Con Boutsianis hatches plan to steal The Frownlow Medal.

The biggest prize in Australian sport is under threat. The Frownlow Medal and its hall of fame could be breached by former A-League player Con Boutsianis.

The Frownlow Medal is awarded to the player whose off-field demeanour epitomises the values of the modern-day footballer and draws attention to the status of footballers as role models to young Australians. It covers Australia’s four major football codes; the National Rugby League (NRL), Australian Football League (AFL), the A-League (Football) and Rugby Union’s Super Rugby competition. NRL player Shaun Kenny-Dowall won the inaugural medal in 2015, while NRL star Manase Fainu is the most recent recipient.

The Frownlow Medal Hall of Fame honours former players and players who received media attention in previous seasons, for similarly scandalous behaviour, and its inductees include Ben Cousins and Julian O’Neill.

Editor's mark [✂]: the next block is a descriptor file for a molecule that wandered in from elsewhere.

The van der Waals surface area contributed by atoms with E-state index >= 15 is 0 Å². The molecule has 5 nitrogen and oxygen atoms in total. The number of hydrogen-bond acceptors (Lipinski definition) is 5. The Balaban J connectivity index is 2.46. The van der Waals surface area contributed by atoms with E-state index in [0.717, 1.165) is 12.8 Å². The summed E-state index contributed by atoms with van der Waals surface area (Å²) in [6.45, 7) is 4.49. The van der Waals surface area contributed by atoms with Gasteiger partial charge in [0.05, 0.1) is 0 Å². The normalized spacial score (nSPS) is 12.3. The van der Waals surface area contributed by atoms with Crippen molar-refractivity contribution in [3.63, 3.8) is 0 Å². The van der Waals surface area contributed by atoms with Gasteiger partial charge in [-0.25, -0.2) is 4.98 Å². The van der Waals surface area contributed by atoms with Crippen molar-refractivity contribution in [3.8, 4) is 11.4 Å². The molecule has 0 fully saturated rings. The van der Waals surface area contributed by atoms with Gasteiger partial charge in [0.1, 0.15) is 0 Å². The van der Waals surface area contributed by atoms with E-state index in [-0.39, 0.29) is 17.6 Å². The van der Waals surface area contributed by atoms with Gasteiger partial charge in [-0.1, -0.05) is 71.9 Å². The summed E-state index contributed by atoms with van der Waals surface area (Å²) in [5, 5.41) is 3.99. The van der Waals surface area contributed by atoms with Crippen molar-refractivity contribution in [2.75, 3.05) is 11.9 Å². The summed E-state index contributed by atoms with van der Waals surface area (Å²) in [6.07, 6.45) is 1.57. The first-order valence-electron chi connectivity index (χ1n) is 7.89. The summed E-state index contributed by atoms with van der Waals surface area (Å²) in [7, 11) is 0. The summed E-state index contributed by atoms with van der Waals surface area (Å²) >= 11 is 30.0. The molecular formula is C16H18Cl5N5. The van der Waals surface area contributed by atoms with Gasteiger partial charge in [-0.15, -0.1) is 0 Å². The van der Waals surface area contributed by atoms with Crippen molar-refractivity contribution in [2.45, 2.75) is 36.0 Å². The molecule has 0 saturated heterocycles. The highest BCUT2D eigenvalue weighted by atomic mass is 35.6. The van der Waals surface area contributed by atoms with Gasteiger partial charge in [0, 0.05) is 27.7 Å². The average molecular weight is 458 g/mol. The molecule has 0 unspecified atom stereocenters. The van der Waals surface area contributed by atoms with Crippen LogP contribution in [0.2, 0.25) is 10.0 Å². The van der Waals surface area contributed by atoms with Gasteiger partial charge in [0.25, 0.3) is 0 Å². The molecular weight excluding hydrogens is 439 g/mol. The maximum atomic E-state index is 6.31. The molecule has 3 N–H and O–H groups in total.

Boutsianis was caught with plans, blueprints and classified security deals of The Frownlow Medal Hall of Fame, which is more highly protected than Parliament House, The Lodge and Kirribilli House.

The discovery earned Boutsianis a nomination for The Frownlow Medal Hall of Fame, and increases his chances of induction. He was already in contention after being fined $20,000 for being the getaway driver in the armed robbery of Shark Fin Chinese restaurant in Melbourne in 1998.

Police were informed of his recent location and carried out a dawn riad on the property, keeping The Frownlow Medal safe – for the time being.

The former Socceroo avoided conviction for the 1998 robbery and was given a good behaviour bond as he claims he helped police with their investigation. He also told media outlets after the robbery that he became involved at the insistence of a friend who was a gambling addict and owed him money.

Regardless of his level of culpability, or how much he loves Chinese food, judges of The Frownlow Medal have since increased security at the hall of fame in order to protect the most sought-after prize in Australian sport.

Image: NuNa


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